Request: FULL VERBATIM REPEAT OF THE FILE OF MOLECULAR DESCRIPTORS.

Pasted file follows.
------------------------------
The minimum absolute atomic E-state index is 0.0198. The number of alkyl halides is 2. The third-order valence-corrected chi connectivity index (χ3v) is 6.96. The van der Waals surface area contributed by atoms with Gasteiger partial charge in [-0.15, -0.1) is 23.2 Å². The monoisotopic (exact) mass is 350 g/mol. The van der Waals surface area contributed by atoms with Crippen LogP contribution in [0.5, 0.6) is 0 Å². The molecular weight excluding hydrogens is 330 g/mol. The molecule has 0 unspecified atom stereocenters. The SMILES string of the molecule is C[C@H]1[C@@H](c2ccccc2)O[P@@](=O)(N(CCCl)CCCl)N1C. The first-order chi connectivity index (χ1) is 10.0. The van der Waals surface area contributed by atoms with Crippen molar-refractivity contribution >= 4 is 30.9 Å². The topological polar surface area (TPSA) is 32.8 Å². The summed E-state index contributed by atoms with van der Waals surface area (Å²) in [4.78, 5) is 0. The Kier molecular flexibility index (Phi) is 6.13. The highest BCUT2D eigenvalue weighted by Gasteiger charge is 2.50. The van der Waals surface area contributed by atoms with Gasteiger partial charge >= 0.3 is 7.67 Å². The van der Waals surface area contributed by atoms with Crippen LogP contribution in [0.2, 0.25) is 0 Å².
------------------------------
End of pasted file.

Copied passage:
The minimum absolute atomic E-state index is 0.0198. The number of alkyl halides is 2. The third-order valence-corrected chi connectivity index (χ3v) is 6.96. The van der Waals surface area contributed by atoms with Gasteiger partial charge in [-0.15, -0.1) is 23.2 Å². The monoisotopic (exact) mass is 350 g/mol. The van der Waals surface area contributed by atoms with Crippen LogP contribution in [0.5, 0.6) is 0 Å². The molecular weight excluding hydrogens is 330 g/mol. The molecule has 0 unspecified atom stereocenters. The SMILES string of the molecule is C[C@H]1[C@@H](c2ccccc2)O[P@@](=O)(N(CCCl)CCCl)N1C. The first-order chi connectivity index (χ1) is 10.0. The van der Waals surface area contributed by atoms with Crippen molar-refractivity contribution >= 4 is 30.9 Å². The topological polar surface area (TPSA) is 32.8 Å². The summed E-state index contributed by atoms with van der Waals surface area (Å²) in [4.78, 5) is 0. The Kier molecular flexibility index (Phi) is 6.13. The highest BCUT2D eigenvalue weighted by Gasteiger charge is 2.50. The van der Waals surface area contributed by atoms with Gasteiger partial charge >= 0.3 is 7.67 Å². The van der Waals surface area contributed by atoms with Crippen LogP contribution in [0.2, 0.25) is 0 Å².